Tuesday, July 10, 2007

Thoughts on Imperialism

This part of Edward Said's Culture and Imperialism caught my attention. I'm going to quote it even though I haven't finished reading the whole thing yet.
...many people in the West came to feel that enough was enough. After Vietnam and Iran--and note here that these labels are usually employed equally to evoke American domestic traumas (the student insurrections of the 1960s, the public anguish about the hostages in the `970s) as much as international conflict and the "loss"of Vietnam and Iran to radical nationalisms--after Vietnam and Iran, lines had to be defended. Western democracy had taken a beating, and even if the physical damage had been done abroad, there was a sense, as Jimmy Carter once rather oddly put it, of "mutual destruction." This feeling in turn led to Westerners rethinking the whole process of decolonization. Was it not true, ran their new evaluation, that "we" had given "them" progress and modernization? Hadn't we provided them with order and a kind of stability that they haven't been able to provide for themselves? Wasn't it an atrocious misplaced trust to believe in their capacity for independence?...
The thing to be noticed about this kind of contemporary discourse, which assumes the primacy and even the complete centrality of the West, is how totalizing is its form, how all-enveloping its attitudes and gestures, how much it shuts out even as it includes, compresses, and consolidates. We suddenly find ourselves transported backwards in time to the late nineteenth century.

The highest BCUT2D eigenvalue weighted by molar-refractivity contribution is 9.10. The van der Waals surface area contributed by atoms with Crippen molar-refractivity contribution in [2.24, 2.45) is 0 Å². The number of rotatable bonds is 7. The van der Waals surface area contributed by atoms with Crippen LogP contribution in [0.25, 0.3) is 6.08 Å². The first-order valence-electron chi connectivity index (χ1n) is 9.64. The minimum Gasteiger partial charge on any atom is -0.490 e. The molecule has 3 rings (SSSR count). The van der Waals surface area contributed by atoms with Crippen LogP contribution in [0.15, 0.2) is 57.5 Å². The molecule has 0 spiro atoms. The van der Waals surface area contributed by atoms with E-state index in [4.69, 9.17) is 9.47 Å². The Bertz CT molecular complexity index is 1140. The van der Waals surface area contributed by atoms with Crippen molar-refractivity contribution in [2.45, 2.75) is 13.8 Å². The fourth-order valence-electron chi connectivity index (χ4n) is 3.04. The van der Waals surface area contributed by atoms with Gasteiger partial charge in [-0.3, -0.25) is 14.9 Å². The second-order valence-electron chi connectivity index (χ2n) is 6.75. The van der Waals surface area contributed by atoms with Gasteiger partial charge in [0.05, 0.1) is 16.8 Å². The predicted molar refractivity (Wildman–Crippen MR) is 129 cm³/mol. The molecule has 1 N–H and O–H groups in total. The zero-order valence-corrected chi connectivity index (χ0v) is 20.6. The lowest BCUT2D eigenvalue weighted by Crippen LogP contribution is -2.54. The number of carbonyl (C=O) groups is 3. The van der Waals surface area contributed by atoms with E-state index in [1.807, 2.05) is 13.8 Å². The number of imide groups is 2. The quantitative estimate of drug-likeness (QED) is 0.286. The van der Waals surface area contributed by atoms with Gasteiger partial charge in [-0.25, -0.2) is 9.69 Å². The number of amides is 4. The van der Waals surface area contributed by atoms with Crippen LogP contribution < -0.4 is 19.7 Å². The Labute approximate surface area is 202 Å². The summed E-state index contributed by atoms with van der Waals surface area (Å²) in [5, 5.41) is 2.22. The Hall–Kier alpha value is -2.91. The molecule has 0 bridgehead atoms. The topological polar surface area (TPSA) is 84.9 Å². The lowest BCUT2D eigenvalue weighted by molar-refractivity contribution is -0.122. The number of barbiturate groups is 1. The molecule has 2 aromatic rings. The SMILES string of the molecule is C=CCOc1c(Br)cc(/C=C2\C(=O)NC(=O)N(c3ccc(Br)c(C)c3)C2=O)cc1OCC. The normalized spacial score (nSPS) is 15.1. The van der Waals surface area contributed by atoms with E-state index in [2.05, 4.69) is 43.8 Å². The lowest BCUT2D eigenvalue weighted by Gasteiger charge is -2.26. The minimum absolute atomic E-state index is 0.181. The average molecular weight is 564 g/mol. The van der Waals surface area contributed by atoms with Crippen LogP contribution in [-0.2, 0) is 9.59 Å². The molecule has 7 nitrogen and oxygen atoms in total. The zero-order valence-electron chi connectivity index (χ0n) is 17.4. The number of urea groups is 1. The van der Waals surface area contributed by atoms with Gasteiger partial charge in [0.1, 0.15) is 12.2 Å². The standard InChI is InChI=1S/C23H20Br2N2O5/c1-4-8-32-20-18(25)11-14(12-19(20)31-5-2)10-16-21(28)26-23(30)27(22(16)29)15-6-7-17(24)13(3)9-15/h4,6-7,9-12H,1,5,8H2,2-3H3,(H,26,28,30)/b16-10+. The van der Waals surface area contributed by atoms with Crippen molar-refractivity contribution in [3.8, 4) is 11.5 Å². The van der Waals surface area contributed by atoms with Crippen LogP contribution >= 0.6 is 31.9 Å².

This imperial attitude is, I believe beautifully captured in the complicated and rich narrative form of Conrad's great novella Heart of Darkness, written between 1898 and 1899...
Conrad would probably never have used Marlow to present anything other than an imperialist world-view, given what was available for either Conrad or Marlow to see of the non-European at the time. Independence was for whites and Europeans; the lesser or subject peoples were to be ruled; science, learning, history emanated from the West. True, Conrad scrupulously recorded the differences between the disgraces of Belgian and British colonial attitudes, but he could only imagine the world carved up into one or another Western sphere of dominion.

The sort of thinking that Said was describing when he wrote the book (published in 1993) seems to be quite common in American thinking. I'm frequently surprised by how many Americans seem to unquestioningly believe in the American "destiny" and regard it as perfectly natural that America is the most powerful nation in the world and is some how superior to other nations. In my opinion, this is far from a certain thing, and historically has not always been true. Furthermore, this view also strikes me as dangerous, we started invading, and dare I say it, colonizing other countries with the firm belief that the people we conquered would rejoice and welcome us with open arms. Why did we think this? Because America is the bringer of freedom and possessor of a great destiny. Even when reality is staring us in the face, we seem incapable, as Said describes, of conceiving of a world order where the US is not on top, or imagining that our cause may not be just or even justified.


Blackamazon said...

Whylast picture I love them want more

lovelesscynic said...

well, the last picture of the Forbidden City anyway, not the last picture ever. Don't worry, there are plenty more where that came from.